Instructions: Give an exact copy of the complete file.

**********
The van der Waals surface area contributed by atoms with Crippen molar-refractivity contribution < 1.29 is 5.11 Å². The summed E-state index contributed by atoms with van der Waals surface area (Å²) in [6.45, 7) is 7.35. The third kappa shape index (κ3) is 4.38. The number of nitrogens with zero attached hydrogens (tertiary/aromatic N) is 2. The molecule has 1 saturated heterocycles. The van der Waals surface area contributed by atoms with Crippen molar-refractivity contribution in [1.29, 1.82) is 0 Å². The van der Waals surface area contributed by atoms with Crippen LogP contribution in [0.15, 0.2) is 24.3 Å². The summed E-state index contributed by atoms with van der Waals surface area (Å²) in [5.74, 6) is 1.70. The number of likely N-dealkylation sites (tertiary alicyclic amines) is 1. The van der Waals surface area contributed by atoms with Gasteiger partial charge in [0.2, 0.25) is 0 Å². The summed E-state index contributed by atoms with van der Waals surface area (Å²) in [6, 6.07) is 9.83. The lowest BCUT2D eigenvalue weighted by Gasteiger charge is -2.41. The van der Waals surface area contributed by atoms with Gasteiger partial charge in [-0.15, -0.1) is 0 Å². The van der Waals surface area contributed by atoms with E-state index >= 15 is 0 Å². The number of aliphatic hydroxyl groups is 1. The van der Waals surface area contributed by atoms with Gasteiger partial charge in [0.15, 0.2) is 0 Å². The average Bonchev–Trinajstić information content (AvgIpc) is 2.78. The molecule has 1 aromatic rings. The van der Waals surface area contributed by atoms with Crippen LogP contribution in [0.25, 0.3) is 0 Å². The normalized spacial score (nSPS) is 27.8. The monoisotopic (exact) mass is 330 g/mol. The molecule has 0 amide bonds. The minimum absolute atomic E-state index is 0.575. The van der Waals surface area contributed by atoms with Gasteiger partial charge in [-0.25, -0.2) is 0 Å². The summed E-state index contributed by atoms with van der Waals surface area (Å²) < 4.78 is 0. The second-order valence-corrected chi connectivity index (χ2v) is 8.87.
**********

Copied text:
The van der Waals surface area contributed by atoms with Crippen molar-refractivity contribution < 1.29 is 5.11 Å². The summed E-state index contributed by atoms with van der Waals surface area (Å²) in [6.45, 7) is 7.35. The third kappa shape index (κ3) is 4.38. The number of nitrogens with zero attached hydrogens (tertiary/aromatic N) is 2. The molecule has 1 saturated heterocycles. The van der Waals surface area contributed by atoms with Crippen molar-refractivity contribution in [1.29, 1.82) is 0 Å². The van der Waals surface area contributed by atoms with Crippen LogP contribution in [0.15, 0.2) is 24.3 Å². The summed E-state index contributed by atoms with van der Waals surface area (Å²) in [5.74, 6) is 1.70. The number of likely N-dealkylation sites (tertiary alicyclic amines) is 1. The van der Waals surface area contributed by atoms with Gasteiger partial charge in [0.2, 0.25) is 0 Å². The summed E-state index contributed by atoms with van der Waals surface area (Å²) in [6, 6.07) is 9.83. The lowest BCUT2D eigenvalue weighted by Gasteiger charge is -2.41. The van der Waals surface area contributed by atoms with Gasteiger partial charge in [-0.15, -0.1) is 0 Å². The van der Waals surface area contributed by atoms with E-state index >= 15 is 0 Å². The number of aliphatic hydroxyl groups is 1. The van der Waals surface area contributed by atoms with Gasteiger partial charge in [0.15, 0.2) is 0 Å². The average Bonchev–Trinajstić information content (AvgIpc) is 2.78. The molecule has 1 aromatic rings. The van der Waals surface area contributed by atoms with Crippen LogP contribution in [0.25, 0.3) is 0 Å². The normalized spacial score (nSPS) is 27.8. The monoisotopic (exact) mass is 330 g/mol. The molecule has 0 amide bonds. The minimum absolute atomic E-state index is 0.575. The van der Waals surface area contributed by atoms with Gasteiger partial charge in [-0.25, -0.2) is 0 Å². The summed E-state index contributed by atoms with van der Waals surface area (Å²) < 4.78 is 0. The second-order valence-corrected chi connectivity index (χ2v) is 8.87.